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Syrian Refugees Face Obstacles as Coronavirus Threat Looms

Members of a humanitarian aid agency disinfect Ibn Sina hospital as prevention against coronavirus in Idlib, Syria, March 19, 2020.
Members of a humanitarian aid agency disinfect Ibn Sina hospital as prevention against coronavirus in Idlib, Syria, March 19, 2020.

The lives of Syrian refugees across the Middle East have become increasingly difficult as families are forced to address the potential spread of coronavirus to overcrowded camps in Lebanon, Jordan, Idlib and Turkey.

Abou Mohammed, who lives in a tent camp in the rebel-controlled northern Syrian enclave of Idlib, told Arab media that he is dealing with the coronavirus crisis by using cotton swabs and rubbing alcohol to disinfect his children's hands and faces. He said it's impossible to stay isolated given conditions of the camp.

Rami Abdel Rahman of the Britain-based Syrian Observatory for Human Rights told Saudi-owned al-Arabiya TV that the Idlib region is "teeming with refugees and has only one hospital bed per 1,600 people, just 200 emergency room slots and only 95 ventilators" if the coronavirus were to spread.

In Jordan's Zaatar refugee camp for Syrian refugees, Mohanned Abou Siam told al-Hurra TV that the camp has about 76,000 students and children, and that health workers were doing their best to teach them how to sterilize their hands and faces to avoid getting coronavirus.

Ali, a resident of the Katermeya refugee camp in Lebanon, told Arab media that "no one is allowed to enter or leave the camp to prevent the spread of the virus and that everyone is being made to stay inside his own tent or enclosure.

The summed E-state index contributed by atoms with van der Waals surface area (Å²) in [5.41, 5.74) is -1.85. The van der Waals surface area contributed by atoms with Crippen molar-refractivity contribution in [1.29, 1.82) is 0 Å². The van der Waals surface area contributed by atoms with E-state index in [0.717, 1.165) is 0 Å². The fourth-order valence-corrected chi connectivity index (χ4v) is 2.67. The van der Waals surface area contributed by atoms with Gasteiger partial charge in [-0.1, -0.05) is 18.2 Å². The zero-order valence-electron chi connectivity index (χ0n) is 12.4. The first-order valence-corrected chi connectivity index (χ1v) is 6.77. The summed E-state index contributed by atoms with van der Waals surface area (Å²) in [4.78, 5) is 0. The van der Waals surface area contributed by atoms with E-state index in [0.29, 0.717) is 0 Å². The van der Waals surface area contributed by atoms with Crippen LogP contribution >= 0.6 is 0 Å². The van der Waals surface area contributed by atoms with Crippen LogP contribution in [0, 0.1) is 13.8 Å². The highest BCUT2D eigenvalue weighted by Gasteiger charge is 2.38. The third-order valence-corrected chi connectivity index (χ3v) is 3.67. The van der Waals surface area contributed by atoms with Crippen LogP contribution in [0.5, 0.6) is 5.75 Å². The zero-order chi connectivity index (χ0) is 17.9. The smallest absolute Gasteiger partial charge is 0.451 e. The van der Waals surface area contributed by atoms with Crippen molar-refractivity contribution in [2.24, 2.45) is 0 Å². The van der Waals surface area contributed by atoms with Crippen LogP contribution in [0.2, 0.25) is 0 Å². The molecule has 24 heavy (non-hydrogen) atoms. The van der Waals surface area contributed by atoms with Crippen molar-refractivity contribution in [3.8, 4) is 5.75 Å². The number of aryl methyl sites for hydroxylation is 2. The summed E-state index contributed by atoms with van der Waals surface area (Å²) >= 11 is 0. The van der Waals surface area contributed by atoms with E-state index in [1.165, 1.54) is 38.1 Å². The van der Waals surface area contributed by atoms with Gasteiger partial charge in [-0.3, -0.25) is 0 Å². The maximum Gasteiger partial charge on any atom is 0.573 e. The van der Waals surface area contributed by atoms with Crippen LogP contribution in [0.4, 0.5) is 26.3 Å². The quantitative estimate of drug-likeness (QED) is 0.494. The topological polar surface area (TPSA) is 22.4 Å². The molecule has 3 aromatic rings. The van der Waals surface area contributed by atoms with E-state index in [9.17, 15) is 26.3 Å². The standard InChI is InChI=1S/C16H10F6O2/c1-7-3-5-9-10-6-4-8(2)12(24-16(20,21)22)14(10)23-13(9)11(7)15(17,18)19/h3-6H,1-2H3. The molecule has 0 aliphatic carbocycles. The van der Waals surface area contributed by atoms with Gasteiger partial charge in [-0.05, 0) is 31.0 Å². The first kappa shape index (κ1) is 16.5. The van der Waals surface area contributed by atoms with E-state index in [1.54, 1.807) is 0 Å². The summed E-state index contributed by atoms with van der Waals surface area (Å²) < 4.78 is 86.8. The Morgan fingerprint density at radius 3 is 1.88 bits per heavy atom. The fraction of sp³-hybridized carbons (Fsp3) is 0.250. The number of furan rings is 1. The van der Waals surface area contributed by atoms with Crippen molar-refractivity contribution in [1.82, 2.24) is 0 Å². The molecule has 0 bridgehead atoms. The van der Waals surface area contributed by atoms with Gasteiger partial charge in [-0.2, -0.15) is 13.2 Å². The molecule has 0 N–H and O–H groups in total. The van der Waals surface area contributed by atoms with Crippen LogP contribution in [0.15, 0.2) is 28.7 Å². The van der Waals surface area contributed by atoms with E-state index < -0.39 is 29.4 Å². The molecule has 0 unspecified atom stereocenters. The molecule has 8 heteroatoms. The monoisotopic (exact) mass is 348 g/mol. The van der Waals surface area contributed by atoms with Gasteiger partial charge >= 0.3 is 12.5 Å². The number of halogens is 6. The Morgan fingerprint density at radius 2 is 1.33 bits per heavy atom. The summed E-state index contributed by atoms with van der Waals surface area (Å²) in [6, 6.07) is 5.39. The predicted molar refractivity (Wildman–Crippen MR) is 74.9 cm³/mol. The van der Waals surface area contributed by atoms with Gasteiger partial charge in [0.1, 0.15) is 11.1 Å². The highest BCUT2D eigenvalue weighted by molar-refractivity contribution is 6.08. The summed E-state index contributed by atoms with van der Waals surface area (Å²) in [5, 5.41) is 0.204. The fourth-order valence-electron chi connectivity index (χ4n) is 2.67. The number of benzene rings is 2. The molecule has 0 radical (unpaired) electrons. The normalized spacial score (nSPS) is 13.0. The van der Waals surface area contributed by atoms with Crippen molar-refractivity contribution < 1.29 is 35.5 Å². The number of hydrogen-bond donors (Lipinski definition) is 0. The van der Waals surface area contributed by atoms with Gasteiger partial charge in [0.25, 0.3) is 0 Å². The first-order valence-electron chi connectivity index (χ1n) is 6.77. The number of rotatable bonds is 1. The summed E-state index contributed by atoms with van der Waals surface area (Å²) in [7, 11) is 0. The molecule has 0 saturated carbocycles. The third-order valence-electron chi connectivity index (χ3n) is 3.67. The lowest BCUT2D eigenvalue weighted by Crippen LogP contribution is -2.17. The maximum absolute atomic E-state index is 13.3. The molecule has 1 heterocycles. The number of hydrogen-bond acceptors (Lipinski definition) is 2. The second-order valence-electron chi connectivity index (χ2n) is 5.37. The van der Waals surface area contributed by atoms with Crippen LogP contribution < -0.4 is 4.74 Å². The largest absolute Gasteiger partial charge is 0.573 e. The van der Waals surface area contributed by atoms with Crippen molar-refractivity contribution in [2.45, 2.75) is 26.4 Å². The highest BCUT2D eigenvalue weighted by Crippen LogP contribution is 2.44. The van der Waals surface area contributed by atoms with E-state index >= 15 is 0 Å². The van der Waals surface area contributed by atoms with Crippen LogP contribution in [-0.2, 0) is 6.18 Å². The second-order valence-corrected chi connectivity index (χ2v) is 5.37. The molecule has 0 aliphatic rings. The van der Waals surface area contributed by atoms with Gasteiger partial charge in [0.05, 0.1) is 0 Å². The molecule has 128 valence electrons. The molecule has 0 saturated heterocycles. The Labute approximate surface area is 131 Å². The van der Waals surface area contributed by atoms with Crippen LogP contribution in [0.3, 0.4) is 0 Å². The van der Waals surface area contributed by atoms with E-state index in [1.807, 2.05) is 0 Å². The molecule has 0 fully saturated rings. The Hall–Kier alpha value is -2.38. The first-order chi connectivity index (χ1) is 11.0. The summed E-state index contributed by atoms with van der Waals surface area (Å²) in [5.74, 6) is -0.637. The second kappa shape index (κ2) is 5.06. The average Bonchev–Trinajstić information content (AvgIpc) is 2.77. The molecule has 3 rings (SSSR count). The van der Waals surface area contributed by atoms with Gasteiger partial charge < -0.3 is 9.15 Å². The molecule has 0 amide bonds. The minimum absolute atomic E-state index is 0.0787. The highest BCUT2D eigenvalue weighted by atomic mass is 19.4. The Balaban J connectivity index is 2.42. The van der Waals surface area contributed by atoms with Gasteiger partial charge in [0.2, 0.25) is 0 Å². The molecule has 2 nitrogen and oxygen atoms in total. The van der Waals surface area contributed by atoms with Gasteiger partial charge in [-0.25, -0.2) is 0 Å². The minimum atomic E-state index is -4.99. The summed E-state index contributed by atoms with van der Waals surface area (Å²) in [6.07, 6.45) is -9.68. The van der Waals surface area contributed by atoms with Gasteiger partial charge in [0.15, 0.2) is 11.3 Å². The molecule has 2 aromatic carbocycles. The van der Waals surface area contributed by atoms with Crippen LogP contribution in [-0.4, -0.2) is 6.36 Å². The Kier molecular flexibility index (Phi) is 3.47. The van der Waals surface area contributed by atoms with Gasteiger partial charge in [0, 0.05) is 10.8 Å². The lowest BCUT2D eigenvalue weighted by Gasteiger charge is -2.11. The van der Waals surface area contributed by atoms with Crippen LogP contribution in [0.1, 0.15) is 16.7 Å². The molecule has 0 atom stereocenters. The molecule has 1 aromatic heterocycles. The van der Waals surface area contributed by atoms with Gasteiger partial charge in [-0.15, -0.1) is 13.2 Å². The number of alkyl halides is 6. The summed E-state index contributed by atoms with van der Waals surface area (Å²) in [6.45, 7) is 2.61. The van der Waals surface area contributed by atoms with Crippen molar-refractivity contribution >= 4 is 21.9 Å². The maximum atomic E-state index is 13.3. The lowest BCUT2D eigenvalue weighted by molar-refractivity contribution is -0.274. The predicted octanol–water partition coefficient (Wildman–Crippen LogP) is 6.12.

Fouad Issa, who works for a nongovernmental organization that cares for Syrian refugees along the Turkish border, said it is "currently impossible to tell how widespread the virus may be in the north of Syria, because there is no real way to test people for it, given the current conditions."

One Syrian refugee, however, pointed out that he "does not know anyone in his camp [near Idlib] who has the virus, so far." Another Syrian refugee in Lebanon made the same observation.

Khattar Abou Diab, who teaches at the University of Paris, told VOA that "anecdotal evidence for the time being seems to indicate that there isn't a serious epidemic of coronavirus among Syrian refugees in the north of the country, but that the situation could become dramatic if the virus did start to spread, given the primitive health facilities in the area."

Turkish media showed an exodus of Syrian refugees who had been camped along the border with Greece being taken by bus back to Istanbul amid fears that coronavirus could spread because of unsanitary conditions where they were living.